Home > Yahoo Questions > Your Questions About How To Discover New Elements

Your Questions About How To Discover New Elements

Laura asks…

What elements did Marie Curie discover?

Is it Polonium, Curium and Radium??

New Niche Finder answers:

Only Po and Ra
Cm is maked in 1944 form a three scientists team
I report form wiki :
Curium was first synthesized at the University of California, Berkeley by Glenn T. Seaborg, Ralph A. James, and Albert Ghiorso in 1944
It was chemically identified at the Metallurgical Laboratory (now Argonne National Laboratory) at the University of Chicago. It was actually the third transuranium element to be discovered even though it is the fourth in the series. Curium-242 (half-life 163 days) and one free neutron were made by bombarding alpha particles onto a plutonium-239 target in the 60-inch cyclotron at Berkeley.
94Pu239 + 2He4 —> 96Cm242 + on1
Plutonium-239 + Helium-4 make Curium-242 and one neutron
http://en.wikipedia.org/wiki/Curium
other informations about Curium :
ue to the fact that the discovery of the new elements, curium and americium, was closely related to the Manhattan Project the results were confidential and publication was impossible. Seaborg announced the discovery of the elements on the radio show for kids, the Quiz Kids, five days before the official presentation at an American Chemical Society meeting on November 11, 1945.[4] Seaborg also patented the synthesis of the new elements.[5]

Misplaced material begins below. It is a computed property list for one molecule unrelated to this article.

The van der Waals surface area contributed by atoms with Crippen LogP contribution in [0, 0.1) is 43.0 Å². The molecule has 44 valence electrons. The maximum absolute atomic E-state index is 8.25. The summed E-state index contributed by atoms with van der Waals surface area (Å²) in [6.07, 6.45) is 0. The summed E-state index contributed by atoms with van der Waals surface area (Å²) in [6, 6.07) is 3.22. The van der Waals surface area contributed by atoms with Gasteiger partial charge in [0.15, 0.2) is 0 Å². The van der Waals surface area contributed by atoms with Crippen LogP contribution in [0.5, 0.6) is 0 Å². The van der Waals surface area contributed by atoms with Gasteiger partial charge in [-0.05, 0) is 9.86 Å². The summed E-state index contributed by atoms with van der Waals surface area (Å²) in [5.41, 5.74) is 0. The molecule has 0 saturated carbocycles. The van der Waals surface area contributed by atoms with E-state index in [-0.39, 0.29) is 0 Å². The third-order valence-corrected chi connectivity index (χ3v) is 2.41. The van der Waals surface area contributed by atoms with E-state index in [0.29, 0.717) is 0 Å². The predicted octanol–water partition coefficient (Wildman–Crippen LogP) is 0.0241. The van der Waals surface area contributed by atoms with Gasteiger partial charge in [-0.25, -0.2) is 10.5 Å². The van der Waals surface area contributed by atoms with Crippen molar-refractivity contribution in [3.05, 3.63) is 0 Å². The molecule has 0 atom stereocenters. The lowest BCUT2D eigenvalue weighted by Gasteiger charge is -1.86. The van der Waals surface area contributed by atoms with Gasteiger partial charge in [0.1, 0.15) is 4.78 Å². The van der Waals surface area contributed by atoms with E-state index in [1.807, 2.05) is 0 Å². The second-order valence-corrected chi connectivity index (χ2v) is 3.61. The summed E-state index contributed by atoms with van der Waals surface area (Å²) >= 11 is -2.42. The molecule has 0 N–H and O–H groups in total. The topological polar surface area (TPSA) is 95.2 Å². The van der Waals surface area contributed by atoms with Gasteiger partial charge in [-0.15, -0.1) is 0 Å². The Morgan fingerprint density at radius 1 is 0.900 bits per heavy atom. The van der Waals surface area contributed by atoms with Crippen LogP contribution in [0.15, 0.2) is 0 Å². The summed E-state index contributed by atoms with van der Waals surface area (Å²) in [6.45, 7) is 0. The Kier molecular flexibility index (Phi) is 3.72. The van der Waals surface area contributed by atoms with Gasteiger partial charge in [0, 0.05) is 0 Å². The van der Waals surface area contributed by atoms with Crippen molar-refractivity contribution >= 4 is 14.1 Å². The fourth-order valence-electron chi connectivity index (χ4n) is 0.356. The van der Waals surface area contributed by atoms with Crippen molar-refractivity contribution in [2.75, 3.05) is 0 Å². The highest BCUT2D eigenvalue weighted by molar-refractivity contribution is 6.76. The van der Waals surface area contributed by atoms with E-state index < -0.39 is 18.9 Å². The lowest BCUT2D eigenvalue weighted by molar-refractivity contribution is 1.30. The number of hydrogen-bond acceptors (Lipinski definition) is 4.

Louis Werner and Isadore Perlman created a visible sample of curium-242 hydroxide at the University of California in 1947 by bombarding americium-241 with neutrons.[6] Curium was made in its elemental form in 1951 for the first time.[7][8]
good bye

Lisa asks…

what was the first element discovered?

New Niche Finder answers:

That is impossible to say. Many elements have been known since “antiquity”. There is no way to know which element was “discovered” first. Even at that, we have to wonder what it means to be “discovered”. Only when chemistry came into its own as a science in the 17th and 18th centuries, did early chemists understand the meaning of “element”.

Helen asks…

Who discovered the element Carbon?

And when?

New Niche Finder answers:

History and etymology

For recent discoveries see also: Timeline of carbon nanotubes

Carbon was discovered in prehistory and was known to the earliest human civilizations, who manufactured it by burning wood in insufficient oxygen, making charcoal.[citation needed]

In 1722, René A. F. De Réaumur demonstrated that iron was transformed into steel through the absorption of some substance, now known to be carbon[4]. In 1772, Antoine Lavoisier showed that diamonds are a form of carbon, when he burned samples of carbon and diamond then showed that neither produced any water and that both released the same amount of carbon dioxide per gram. Carl Wilhelm Scheele showed that graphite, which had been thought of as a form of lead, was instead a type of carbon.[5] In 1786, the French scientists Claude Louis Berthollet, Gaspard Monge and C. A. Vandermonde then showed that this substance was carbon.[6] In their publication they proposed the name carbone (Latin carbonum) for this element. Antoine Lavoisier listed carbon as an element in his 1789 textbook.[7]